What are guitar strings? (the simple answer)
Wound and/or unwound steel strings used for electric and acoustic guitars.
Guitar strings refer to strings used by either electric or acoustic guitars, which are usually made of nickel-plated steel and wound with bronze or phosphor bronze. When these strings are picked, their vibrations make the sound you hear from a guitar.
Guitar strings refers to any steel string made for use on an electric guitar, acoustic guitar, or even a bass guitar. These strings are used because when the steel string vibrates, it creates the sound you hear resonating from the guitar. Pickups on an electric guitar, and the sound hole on an acoustic guitar are designed to carry these vibrations and make them louder.
String Materials and Winding
Depending on the type of string and the manufacturer, guitar strings can be made of any of the following materials:
- Phosphor Bronze
- Cobalt (less commonly)
The most common is a steel core that's plated (wrapped) with nickel.
Most of the time, guitar strings come in packs of six, where the three lowest strings are the ones wound with nickel to make them thicker and heavier, since they're tuned lower than the other strings.
In most cases, the G, B, and E strings (the three thinnest) will be unwound.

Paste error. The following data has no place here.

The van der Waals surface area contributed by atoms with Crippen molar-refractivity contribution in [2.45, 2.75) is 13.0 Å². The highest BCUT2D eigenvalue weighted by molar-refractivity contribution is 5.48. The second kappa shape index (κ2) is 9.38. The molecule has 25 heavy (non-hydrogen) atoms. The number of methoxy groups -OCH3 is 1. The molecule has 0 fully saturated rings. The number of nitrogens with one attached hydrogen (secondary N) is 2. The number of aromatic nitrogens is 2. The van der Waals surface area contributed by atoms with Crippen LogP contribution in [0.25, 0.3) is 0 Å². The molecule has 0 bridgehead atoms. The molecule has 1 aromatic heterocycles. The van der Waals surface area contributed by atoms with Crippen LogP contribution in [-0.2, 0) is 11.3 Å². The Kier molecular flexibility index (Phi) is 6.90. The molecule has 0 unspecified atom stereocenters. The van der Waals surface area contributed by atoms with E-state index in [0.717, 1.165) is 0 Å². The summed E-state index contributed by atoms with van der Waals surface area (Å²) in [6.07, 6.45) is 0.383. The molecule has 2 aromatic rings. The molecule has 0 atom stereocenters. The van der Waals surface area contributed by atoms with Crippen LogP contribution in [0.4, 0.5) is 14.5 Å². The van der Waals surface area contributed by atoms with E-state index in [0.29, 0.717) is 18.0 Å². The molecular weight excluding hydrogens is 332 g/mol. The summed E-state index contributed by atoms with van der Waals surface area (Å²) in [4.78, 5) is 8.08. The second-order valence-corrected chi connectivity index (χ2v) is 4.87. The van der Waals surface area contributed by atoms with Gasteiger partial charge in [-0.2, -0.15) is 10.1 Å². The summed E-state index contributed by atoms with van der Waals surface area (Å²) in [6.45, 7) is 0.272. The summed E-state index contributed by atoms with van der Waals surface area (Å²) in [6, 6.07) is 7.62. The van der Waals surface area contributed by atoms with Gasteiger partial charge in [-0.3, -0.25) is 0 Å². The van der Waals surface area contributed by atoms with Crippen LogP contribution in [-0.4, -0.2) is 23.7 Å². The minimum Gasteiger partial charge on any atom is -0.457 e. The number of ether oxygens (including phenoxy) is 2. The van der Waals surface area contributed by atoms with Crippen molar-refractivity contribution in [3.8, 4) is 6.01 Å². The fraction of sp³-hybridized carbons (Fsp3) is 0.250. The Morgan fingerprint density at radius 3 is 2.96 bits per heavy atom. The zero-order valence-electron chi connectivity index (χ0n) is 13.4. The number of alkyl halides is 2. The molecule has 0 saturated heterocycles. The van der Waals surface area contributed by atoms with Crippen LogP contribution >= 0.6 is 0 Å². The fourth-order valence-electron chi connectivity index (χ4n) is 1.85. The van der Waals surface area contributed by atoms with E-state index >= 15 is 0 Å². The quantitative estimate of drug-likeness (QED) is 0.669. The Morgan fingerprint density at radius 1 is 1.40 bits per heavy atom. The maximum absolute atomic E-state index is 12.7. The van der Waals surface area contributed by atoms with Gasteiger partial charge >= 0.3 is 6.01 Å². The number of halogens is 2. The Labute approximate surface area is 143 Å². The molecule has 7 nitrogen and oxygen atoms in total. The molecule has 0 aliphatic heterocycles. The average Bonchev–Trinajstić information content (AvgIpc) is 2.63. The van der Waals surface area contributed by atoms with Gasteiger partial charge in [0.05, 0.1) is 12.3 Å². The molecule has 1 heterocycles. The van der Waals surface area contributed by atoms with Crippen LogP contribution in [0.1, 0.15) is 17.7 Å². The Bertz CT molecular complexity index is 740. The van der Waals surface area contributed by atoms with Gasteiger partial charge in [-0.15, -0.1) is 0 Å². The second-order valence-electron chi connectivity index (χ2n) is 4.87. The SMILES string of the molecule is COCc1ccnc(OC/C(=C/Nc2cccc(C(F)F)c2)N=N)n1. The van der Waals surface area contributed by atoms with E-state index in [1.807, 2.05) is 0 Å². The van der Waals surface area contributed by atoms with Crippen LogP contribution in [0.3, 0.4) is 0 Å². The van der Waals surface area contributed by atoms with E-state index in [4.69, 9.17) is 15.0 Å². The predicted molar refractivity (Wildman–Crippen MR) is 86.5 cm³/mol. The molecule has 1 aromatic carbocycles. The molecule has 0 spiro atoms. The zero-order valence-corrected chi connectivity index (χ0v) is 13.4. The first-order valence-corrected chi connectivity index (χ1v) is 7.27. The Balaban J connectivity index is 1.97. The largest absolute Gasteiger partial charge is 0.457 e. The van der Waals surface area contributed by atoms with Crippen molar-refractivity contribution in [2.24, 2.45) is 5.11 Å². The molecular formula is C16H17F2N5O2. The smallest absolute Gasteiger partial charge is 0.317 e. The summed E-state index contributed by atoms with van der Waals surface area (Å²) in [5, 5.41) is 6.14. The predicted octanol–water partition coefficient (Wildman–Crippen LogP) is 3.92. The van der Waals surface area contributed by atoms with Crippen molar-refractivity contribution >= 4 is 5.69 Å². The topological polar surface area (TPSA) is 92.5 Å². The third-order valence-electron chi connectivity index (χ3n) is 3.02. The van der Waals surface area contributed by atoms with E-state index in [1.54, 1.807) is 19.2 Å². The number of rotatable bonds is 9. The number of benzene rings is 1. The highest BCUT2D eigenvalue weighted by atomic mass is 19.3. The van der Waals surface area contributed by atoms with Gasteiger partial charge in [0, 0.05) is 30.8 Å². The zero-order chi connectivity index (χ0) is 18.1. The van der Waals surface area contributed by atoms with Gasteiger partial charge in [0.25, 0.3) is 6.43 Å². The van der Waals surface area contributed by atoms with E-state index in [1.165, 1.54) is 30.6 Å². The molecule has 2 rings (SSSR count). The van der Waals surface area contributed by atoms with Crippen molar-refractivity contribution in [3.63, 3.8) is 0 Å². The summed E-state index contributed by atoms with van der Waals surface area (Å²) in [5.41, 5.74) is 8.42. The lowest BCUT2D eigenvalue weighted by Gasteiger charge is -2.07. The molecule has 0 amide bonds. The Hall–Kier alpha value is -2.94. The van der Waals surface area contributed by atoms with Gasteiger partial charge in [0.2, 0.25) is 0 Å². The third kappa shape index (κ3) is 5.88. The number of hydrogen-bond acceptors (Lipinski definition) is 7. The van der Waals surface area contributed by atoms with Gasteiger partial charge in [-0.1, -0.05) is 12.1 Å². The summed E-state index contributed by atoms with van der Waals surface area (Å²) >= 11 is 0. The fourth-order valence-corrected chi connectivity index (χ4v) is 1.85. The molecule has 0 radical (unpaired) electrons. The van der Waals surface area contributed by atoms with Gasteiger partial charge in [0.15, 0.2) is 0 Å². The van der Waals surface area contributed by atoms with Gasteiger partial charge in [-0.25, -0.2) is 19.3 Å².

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String Gauges (sizing)
String gauge refers to the thickness or diameter of the string. Each string has a different gauge, going from the thickest to the thinnest. For example, it might run from .010 to .046, usually measured in millimeters.
The numbers listed on the left side of this pack of strings in descending order, indicate the gauges of each string.
More Detail on String Gauge
If you want more of the details on string gauges, we've added a fuller explanation here.
Coated strings have an additional layer of coating, which is a concept spearheaded by Elixir Strings with their Nanoweb, Polyweb, and Optiweb coated strings. Their acoustic strings use soft copper and zinc, and have a particularly long lifespan and smooth tone.
- 80 percent soft copper
- 20 percent zinc
They make electric guitar strings as well with the same coating and extended lifespan. However, for electric guitar strings they go back to nickel-plated steel.
Coated strings are typically more expensive, but they're worth it, in our opinion.
Since Elixir became well-known, several other companies have released their own version of a coated string.
There are a lot of different string brands, sizes, and styles, but here are some basics (and I emphasize basics) that you can keep in mind when picking them out.
- Lead guitar styles: Generally better off with lighter gauges
- Rhythm guitar styles: Generally better off with heavier gauges
- Heavy rock and modern metal: Heavier gauges are usually better
- Acoustic guitar strings: Usually a bit heavier and more difficult to play
- Electric guitar strings: Usually lighter and easier to play
Wind it Up
There are a lot of different brands and types to consider when buying guitar strings, and it can be kind of overwhelming. But start with a basic set, maybe a gauge around .044 or .046, depending on whether you're playing acoustic or electric guitar.
From there, you'll develop your own style over time and find strings that suit that style better.
If you have questions about guitar strings, drop them in the comments section below.
We'll see you there.